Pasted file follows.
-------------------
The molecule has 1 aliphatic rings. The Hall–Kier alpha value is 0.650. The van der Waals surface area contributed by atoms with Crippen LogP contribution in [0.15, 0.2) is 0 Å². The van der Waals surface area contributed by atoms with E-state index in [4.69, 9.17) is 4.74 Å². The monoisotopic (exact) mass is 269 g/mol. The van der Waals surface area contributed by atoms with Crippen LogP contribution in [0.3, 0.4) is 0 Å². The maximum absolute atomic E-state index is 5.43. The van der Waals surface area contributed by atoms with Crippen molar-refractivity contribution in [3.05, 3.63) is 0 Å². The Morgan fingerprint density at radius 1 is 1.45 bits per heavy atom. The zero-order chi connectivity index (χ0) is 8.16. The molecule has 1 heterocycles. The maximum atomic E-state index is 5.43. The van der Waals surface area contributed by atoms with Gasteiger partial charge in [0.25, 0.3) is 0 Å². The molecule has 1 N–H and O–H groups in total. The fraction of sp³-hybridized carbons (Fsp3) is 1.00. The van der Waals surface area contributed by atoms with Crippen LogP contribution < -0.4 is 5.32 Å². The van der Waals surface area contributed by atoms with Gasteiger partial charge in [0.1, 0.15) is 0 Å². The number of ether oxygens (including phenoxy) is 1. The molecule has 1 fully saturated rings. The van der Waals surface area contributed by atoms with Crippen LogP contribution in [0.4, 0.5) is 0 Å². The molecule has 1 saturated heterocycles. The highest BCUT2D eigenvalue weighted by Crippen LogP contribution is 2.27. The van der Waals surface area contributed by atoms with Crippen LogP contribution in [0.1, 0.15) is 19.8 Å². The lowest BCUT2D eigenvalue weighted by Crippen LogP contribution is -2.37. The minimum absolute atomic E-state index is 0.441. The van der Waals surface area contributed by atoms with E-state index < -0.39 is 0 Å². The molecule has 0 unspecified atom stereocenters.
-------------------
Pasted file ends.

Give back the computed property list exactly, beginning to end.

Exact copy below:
The molecule has 1 aliphatic rings. The Hall–Kier alpha value is 0.650. The van der Waals surface area contributed by atoms with Crippen LogP contribution in [0.15, 0.2) is 0 Å². The van der Waals surface area contributed by atoms with E-state index in [4.69, 9.17) is 4.74 Å². The monoisotopic (exact) mass is 269 g/mol. The van der Waals surface area contributed by atoms with Crippen LogP contribution in [0.3, 0.4) is 0 Å². The maximum absolute atomic E-state index is 5.43. The van der Waals surface area contributed by atoms with Crippen molar-refractivity contribution in [3.05, 3.63) is 0 Å². The Morgan fingerprint density at radius 1 is 1.45 bits per heavy atom. The zero-order chi connectivity index (χ0) is 8.16. The molecule has 1 heterocycles. The maximum atomic E-state index is 5.43. The van der Waals surface area contributed by atoms with Gasteiger partial charge in [0.25, 0.3) is 0 Å². The molecule has 1 N–H and O–H groups in total. The fraction of sp³-hybridized carbons (Fsp3) is 1.00. The van der Waals surface area contributed by atoms with Crippen LogP contribution < -0.4 is 5.32 Å². The van der Waals surface area contributed by atoms with Gasteiger partial charge in [0.1, 0.15) is 0 Å². The number of ether oxygens (including phenoxy) is 1. The molecule has 1 fully saturated rings. The van der Waals surface area contributed by atoms with Crippen LogP contribution in [0.4, 0.5) is 0 Å². The molecule has 1 saturated heterocycles. The highest BCUT2D eigenvalue weighted by Crippen LogP contribution is 2.27. The van der Waals surface area contributed by atoms with Crippen LogP contribution in [0.1, 0.15) is 19.8 Å². The lowest BCUT2D eigenvalue weighted by Crippen LogP contribution is -2.37. The minimum absolute atomic E-state index is 0.441. The van der Waals surface area contributed by atoms with E-state index < -0.39 is 0 Å². The molecule has 0 unspecified atom stereocenters.